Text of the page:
Gems pressure sensors are designed to measure pressure in pounds per square inch (PSI). We are all familiar with PSI in our everyday lives. Car or bike tires, spray washers, and inflatable balls for sports are a few examples where PSI ratings are regularly seen. In industry it is common to see pressure measured in Gauge PSI (PSIG) or Absolute PSI (PSIA).
The difference between PSIG and PSIA is what they use as their reference pressure. The reference is the base line from which the measured pressure is compared. PSI Absolute is the measured pressure value compared to a full vacuum or “true zero
”. PSI Gauge is the measured pressure value relative to the current ambient pressure of the atmosphere. At sea level that is about 14.7 PSI. With this in mind we know that 0 PSIG equals 14.7 PSIA at sea level as shown in the graph below.
The way Gems pressure sensors provide the different measurement types is from the internal design of the area behind the diaphragm. The diaphragm is what comes into direct contact with the application pressure to be measured. With Gauge pressure the area behind the diaphragm is either vented to atmosphere or can be sealed but has trapped air. Therefore, the reference pressure (behind diaphragm) used against the sensed pressure (at sensing port) will cancel each other out when the sensing port is open to atmosphere. Absolute pressure requires the area behind the diaphragm to have all pressure evacuated creating a total vacuum. The application pressure will be measured in relation to this true zero vacuum.
Selecting Measurement Type:
It is important to choose the correct measurement type based on your application. PSIA with Absolute pressure works well when higher accuracy is required with large temperature swings and/or changes in elevation. Those conditions have an effect on the ambient atmospheric pressure, and with PSIA reference being full vacuum it ignores any changes in temperature or elevation. PSIG with Gauge pressure is used when changes in atmospheric pressure may affect the process like in an open tank. Since the process is influenced by the ambient atmospheric conditions, the PSIG is the best option to compensate for the changes.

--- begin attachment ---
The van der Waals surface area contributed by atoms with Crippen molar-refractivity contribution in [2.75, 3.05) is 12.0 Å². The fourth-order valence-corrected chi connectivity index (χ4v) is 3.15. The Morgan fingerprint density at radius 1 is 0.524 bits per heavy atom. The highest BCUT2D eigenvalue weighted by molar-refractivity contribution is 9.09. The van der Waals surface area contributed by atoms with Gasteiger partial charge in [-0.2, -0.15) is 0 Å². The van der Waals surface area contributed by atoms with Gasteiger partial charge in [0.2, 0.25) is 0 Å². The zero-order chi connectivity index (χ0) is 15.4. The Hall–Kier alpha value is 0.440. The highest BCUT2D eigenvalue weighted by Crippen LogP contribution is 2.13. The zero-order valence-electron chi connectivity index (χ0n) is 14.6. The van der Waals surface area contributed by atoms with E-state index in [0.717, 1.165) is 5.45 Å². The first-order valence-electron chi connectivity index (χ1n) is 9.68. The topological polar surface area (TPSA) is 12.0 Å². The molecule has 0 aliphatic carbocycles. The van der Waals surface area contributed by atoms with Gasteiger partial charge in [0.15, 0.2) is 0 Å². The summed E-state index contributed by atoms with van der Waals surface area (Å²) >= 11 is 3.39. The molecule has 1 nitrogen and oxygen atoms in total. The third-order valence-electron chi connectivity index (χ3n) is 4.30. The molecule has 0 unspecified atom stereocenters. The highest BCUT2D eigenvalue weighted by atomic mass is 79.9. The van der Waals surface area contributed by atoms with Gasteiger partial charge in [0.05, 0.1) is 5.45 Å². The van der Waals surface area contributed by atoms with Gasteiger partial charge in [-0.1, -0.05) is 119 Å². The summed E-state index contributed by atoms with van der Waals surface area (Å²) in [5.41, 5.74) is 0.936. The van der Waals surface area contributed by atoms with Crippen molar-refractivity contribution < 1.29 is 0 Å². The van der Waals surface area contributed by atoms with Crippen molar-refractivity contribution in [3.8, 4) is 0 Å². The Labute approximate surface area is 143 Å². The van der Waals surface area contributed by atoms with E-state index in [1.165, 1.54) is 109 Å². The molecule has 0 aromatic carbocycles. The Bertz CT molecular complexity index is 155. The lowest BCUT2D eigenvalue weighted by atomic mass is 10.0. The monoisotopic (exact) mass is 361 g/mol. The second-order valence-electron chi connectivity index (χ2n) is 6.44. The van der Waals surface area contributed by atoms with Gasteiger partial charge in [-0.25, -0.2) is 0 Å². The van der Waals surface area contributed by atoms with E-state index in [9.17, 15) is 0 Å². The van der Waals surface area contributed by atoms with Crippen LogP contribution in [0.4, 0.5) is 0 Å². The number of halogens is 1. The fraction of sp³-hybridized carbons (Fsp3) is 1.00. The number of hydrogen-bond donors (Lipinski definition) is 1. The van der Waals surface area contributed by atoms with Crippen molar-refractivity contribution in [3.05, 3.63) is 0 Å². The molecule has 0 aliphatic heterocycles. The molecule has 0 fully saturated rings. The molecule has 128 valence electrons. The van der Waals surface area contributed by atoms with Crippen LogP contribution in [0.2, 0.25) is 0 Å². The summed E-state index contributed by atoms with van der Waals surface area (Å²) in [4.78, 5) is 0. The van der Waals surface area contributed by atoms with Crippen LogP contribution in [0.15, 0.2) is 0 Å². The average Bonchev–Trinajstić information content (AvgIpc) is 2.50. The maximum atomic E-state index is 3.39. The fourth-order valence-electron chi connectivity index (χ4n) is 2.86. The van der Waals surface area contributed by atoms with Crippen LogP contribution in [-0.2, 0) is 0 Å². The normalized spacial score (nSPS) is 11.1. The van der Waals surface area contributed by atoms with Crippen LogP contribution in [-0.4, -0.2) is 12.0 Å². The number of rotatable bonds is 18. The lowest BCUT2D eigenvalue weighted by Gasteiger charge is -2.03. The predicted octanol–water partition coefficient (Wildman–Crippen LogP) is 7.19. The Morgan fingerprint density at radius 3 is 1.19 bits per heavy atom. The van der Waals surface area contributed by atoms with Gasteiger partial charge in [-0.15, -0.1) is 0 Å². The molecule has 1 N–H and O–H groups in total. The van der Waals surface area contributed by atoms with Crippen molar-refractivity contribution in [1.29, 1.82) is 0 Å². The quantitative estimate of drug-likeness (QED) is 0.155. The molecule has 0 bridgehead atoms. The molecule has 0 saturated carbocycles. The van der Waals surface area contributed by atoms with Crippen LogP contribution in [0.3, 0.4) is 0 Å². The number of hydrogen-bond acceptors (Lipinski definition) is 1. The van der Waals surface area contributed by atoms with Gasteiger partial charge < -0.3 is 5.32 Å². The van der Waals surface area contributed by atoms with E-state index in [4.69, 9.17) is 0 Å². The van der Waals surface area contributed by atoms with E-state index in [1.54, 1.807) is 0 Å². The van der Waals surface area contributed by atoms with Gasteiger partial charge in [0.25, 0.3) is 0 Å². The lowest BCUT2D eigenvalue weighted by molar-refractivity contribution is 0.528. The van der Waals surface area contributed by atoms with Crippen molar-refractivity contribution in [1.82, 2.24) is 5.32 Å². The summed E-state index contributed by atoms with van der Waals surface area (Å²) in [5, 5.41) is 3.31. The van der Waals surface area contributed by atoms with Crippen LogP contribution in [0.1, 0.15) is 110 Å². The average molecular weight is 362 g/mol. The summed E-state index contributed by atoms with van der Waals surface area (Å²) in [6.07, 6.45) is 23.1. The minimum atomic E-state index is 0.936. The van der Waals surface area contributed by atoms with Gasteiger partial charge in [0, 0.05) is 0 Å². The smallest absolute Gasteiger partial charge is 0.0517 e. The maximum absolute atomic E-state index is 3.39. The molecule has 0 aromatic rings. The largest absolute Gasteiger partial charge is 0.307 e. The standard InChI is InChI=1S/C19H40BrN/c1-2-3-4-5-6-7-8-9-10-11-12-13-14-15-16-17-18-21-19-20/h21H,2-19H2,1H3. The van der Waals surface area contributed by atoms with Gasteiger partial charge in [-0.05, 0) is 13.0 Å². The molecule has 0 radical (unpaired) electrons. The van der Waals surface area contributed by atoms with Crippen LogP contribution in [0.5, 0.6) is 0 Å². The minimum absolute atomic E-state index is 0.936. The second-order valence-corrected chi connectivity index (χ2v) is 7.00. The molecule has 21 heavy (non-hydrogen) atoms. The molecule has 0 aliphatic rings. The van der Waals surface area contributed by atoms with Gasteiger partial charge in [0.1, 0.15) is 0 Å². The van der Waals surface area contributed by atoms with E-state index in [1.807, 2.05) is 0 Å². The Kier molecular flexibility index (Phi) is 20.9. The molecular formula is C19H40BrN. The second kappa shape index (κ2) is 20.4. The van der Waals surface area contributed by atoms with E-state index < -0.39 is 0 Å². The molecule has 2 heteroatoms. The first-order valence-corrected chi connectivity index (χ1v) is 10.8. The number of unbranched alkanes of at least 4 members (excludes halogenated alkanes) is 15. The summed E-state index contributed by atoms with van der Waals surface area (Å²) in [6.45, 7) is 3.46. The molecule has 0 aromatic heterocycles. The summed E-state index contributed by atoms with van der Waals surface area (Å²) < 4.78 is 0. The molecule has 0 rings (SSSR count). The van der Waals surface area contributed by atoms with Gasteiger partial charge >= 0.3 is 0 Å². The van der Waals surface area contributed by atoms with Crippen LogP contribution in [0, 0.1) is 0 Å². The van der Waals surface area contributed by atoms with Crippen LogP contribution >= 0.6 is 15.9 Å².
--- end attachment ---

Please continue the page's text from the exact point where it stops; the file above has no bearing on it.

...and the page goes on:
On specific models, like the 3100 Series, Gems sensors offers two different Gauge pressure options, Vented and Sealed. Vented Gauge (PSIG) behaves like the open tank example above. Your meter or dial will always read zero when the sensing port is open to atmosphere. With the application pressure always referenced against outside atmospheric pressure, the changes in ambient conditions will cancel each other out. Sealed Gauge is not open to outside atmospheric pressure, but instead has approximately 14.7 PSI sealed in behind the diaphragm. Sealed Gauge sensors (PSIS) are better suited for high pressure ranges 1500 PSI or above. Many high pressure applications are not greatly influenced by changes in temperature, so a variable reference from 14.7 is not required. The Sealed Gauge is also needed where it is not possible to vent at all (e.g. submerged).
Although this guide has referenced PSI for pressure measurement, it is important to note that you may also see “bar” used for pressure (very common outside US). Nearly all Gems pressure products offer measurement in bars. 1 bar is equal to approximately 14.5 PSI.
Other types of pressure measurement include:
- Measures anything below 14.7 PSIA
- Units = PSIV (pounds per square inch vacuum), or ” Hg (inches of mercury)
- Application - Vacuum pump with suction cups for pick & place
- Measures the difference between any two pressures
- Units = PSID (pounds per square inch differential)
- Application - Inline filter condition monitoring
- Measures from full vacuum (true zero) through positive pressure
- Units = PSIC (pounds per square inch compound)
- Application - Autoclave using both vacuum and positive pressure for drying and sterilization
The information in this guide should help you choose the best measurement type for your application.
For Gems Sensors complete line of pressure products covering all of these measurements follow the link HERE.
For additional pressure related technical and troubleshooting information click HERE.